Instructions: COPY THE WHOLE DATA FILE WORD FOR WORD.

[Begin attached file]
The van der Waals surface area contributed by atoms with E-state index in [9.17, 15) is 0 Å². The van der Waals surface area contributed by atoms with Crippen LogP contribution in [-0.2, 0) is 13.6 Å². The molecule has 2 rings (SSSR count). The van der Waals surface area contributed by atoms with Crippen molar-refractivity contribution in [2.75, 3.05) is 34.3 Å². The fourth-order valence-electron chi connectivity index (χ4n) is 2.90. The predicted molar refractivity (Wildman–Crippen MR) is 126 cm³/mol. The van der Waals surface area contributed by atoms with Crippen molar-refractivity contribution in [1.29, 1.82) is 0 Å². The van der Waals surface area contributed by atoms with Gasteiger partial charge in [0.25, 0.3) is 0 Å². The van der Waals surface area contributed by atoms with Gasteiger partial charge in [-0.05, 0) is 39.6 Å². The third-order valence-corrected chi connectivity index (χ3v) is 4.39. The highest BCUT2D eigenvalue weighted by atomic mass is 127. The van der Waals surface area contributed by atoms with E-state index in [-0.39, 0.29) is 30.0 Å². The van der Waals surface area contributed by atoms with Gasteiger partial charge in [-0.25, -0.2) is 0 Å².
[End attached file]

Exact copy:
The van der Waals surface area contributed by atoms with E-state index in [9.17, 15) is 0 Å². The van der Waals surface area contributed by atoms with Crippen LogP contribution in [-0.2, 0) is 13.6 Å². The molecule has 2 rings (SSSR count). The van der Waals surface area contributed by atoms with Crippen molar-refractivity contribution in [2.75, 3.05) is 34.3 Å². The fourth-order valence-electron chi connectivity index (χ4n) is 2.90. The predicted molar refractivity (Wildman–Crippen MR) is 126 cm³/mol. The van der Waals surface area contributed by atoms with Crippen molar-refractivity contribution in [1.29, 1.82) is 0 Å². The van der Waals surface area contributed by atoms with Gasteiger partial charge in [0.25, 0.3) is 0 Å². The van der Waals surface area contributed by atoms with Gasteiger partial charge in [-0.05, 0) is 39.6 Å². The third-order valence-corrected chi connectivity index (χ3v) is 4.39. The highest BCUT2D eigenvalue weighted by atomic mass is 127. The van der Waals surface area contributed by atoms with E-state index in [-0.39, 0.29) is 30.0 Å². The van der Waals surface area contributed by atoms with Gasteiger partial charge in [-0.25, -0.2) is 0 Å².